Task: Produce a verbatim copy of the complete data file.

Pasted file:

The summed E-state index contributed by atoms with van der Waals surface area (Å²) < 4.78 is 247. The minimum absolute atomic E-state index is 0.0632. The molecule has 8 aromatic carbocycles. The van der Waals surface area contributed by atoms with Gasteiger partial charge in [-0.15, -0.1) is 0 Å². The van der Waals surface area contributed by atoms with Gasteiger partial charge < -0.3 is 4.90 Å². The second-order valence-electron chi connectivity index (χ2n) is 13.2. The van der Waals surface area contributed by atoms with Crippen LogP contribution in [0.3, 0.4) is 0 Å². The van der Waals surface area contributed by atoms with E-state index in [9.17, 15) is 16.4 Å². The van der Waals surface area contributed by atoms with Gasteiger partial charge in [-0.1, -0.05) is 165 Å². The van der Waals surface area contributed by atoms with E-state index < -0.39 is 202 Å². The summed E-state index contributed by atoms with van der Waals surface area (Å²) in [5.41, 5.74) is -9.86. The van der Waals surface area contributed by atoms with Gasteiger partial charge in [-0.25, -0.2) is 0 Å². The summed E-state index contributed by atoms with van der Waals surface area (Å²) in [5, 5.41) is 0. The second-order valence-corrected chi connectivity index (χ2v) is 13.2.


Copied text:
The summed E-state index contributed by atoms with van der Waals surface area (Å²) < 4.78 is 247. The minimum absolute atomic E-state index is 0.0632. The molecule has 8 aromatic carbocycles. The van der Waals surface area contributed by atoms with Gasteiger partial charge in [-0.15, -0.1) is 0 Å². The van der Waals surface area contributed by atoms with Gasteiger partial charge < -0.3 is 4.90 Å². The second-order valence-electron chi connectivity index (χ2n) is 13.2. The van der Waals surface area contributed by atoms with Crippen LogP contribution in [0.3, 0.4) is 0 Å². The van der Waals surface area contributed by atoms with E-state index in [9.17, 15) is 16.4 Å². The van der Waals surface area contributed by atoms with Gasteiger partial charge in [-0.1, -0.05) is 165 Å². The van der Waals surface area contributed by atoms with E-state index < -0.39 is 202 Å². The summed E-state index contributed by atoms with van der Waals surface area (Å²) in [5.41, 5.74) is -9.86. The van der Waals surface area contributed by atoms with Gasteiger partial charge in [-0.25, -0.2) is 0 Å². The summed E-state index contributed by atoms with van der Waals surface area (Å²) in [5, 5.41) is 0. The second-order valence-corrected chi connectivity index (χ2v) is 13.2.